‘Optimal ketosis’ is a goal. More ketones are better. The lie that started the keto movement.
If keto is about anything, it’s about ketones.
One of the most confusing things about keto is the concept of ‘optimal ketosis’.
Many people believe that a higher level of beta-hydroxybutyrate (also known as β-hydroxybutyrate, BHB, or ‘blood ketones’) is better.
While this belief was based on the best information at the time, as more people have followed a ‘ketogenic diet’ for months and years, we now have better data, yet the recommendations have not been updated.
To encourage people to strive for ‘optimal ketosis’, or really any level of consistently elevated ketones is unlikely to empower you to reach your goal of improved metabolic health. It may even be dangerous as it encourages many people to pursue a low satiety nutrient-poor diet that leads to energy toxicity (i.e. a build-up of excessive levels of energy in the body).
- Your body produces ketones from your fat stores as an alternative fuel source for your brain and organs when there is no glucose (i.e. when you go without food). This is called endogenous ketosis because your liver makes the ketones from the fat on your body. When the supply of glucose and protein in our diet is reduced, your body can make ketones from the fat you eat. This is called exogenous ketosis.
- Most of the beneficial things that we associate with ketosis (e.g. autophagy, lowered blood sugars, diabetes reversal and fat loss) occur when we are drawing down on our body’s energy stores because we are eating less. We can’t ‘biohack’ all these benefits by artificially elevating our blood ketone levels with what we eat.
- We tend to see higher levels of beta-hydroxybutyrate (BHB) initially after a few days or weeks when people switch to a low-carb or ‘ketogenic diet’. These tend to peak once they have drained the excess glucose (in the blood) and glycogen stores (in the liver and muscles) but tend to decline afterwards as people continue to lose body fat and improve their metabolic health.
- Any diet that produces fat loss is likely to be ‘ketogenic’ because you will be burning stored body fat. However, over time, blood ketones tend to decrease as we lose fat and improve our metabolic health.
- Unfortunately, it’s hard to make much sense of the number you see on your blood ketone to understand whether:
- you are in the early stages of fat loss and starting to release stored energy into your bloodstream, or
- overloading your system with excess energy that you are not using efficiently.
- Most people do not achieve the minimum ketone level to qualify for ‘nutritional ketosis’ (i.e. BHB > 0.5 mmol/L) let alone ‘optimal ketosis’ (i.e. BHB > 1.5 mmol/L) without adding significant amounts of refined fat to their diets.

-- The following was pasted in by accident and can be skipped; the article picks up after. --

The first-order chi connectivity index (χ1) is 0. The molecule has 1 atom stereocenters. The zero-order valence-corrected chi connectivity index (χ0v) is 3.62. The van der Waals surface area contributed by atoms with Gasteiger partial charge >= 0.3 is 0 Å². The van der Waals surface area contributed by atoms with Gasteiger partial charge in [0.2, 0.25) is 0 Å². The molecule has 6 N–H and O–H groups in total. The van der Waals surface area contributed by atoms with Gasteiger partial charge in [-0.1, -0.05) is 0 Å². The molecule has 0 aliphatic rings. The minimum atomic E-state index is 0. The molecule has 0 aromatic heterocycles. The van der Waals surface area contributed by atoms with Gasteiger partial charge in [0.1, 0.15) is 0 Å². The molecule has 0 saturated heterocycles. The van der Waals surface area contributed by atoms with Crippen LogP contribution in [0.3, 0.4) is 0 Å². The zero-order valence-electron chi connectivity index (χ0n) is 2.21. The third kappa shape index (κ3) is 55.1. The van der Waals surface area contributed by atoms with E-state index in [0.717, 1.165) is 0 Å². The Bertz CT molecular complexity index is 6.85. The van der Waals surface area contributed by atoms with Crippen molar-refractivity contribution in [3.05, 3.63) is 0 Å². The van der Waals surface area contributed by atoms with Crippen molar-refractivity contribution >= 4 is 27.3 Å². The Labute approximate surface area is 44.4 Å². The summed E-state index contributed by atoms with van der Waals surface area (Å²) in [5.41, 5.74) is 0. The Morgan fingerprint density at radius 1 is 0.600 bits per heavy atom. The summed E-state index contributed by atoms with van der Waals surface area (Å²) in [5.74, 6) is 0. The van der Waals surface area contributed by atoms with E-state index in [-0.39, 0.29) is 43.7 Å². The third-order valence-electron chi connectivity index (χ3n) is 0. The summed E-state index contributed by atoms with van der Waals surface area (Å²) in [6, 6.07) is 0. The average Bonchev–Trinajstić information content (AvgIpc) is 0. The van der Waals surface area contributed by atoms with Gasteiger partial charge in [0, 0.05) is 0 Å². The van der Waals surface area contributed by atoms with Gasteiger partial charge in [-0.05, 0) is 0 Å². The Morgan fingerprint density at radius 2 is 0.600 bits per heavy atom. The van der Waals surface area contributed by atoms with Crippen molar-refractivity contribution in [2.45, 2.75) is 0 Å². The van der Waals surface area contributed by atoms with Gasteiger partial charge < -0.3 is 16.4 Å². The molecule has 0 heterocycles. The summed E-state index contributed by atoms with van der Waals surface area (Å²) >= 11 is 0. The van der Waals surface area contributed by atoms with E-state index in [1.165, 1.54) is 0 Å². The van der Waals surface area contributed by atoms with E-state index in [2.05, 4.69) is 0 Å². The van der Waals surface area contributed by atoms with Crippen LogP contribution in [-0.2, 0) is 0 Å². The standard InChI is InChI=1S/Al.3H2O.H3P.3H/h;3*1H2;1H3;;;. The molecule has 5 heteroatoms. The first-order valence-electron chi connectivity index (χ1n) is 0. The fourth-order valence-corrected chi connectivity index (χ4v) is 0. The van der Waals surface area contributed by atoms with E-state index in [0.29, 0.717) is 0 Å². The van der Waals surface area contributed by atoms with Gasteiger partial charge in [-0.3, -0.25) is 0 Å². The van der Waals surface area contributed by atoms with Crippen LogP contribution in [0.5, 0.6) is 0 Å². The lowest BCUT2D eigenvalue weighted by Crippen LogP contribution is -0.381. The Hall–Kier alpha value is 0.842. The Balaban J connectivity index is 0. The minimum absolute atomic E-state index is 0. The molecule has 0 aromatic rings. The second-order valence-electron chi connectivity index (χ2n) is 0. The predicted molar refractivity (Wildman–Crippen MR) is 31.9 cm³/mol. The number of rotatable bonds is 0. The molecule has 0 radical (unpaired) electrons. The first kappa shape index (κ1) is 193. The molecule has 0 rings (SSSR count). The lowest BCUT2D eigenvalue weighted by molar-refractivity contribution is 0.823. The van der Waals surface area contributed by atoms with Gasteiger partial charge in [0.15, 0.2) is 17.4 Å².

- Merely adding more dietary fat will slow fat loss from your body, increase your insulin levels across the day and may worsen your metabolic health.
- While reducing the carbohydrates in your diet may help to stabilise blood sugars and improve satiety, tracking BHB is of limited use to help you optimise your diet or make more intelligent nutritional choices.
So, it seems that ‘keto’ fundamentally has an identity problem.
- The most widely accepted definition of a ‘ketogenic diet’ is one that increases BHB greater than 0.5 mmol/L.
- However, we tend to only see BHB ketones greater than 0.5 mmol/L in people who:
- have recently transitioned to a low-carb or ketogenic diet,
- are fasting for an extended period, or
- are adding copious amounts of refined dietary fat or exogenous ketones to their diet.
- To maintain elevated ketone (BHB) levels means that you have to continue to increase the amount of nutrient-poor low satiety dietary fat which can quickly lead to weight gain.
While there are innumerable benefits of a diet that contains less processed carbohydrates, ‘keto’, by definition, has an identity problem that is sadly causing many people to worsen their metabolic health, insulin resistance, obesity and diabetes.
I would dearly love to see the ‘optimal ketone chart’ retracted. I think it is potentially dangerous advice and leads many people, including myself, to worse metabolic health.
I published a blog post on this topic back in July 2015 that has received nearly 383,638 views. I’ve also left plenty of comments on the Virta Facebook Page, sharing my insights. Sadly, most of them were deleted.
I have spoken to Steve Phinney, Jimmy Moore and a number of other ‘keto gurus’ about this. But sadly, a large industry has built up around ‘keto’ believing that elevated ketones are an end goal and the secret to achieving optimal health, so the Titanic is probably not about to turn around any time soon.
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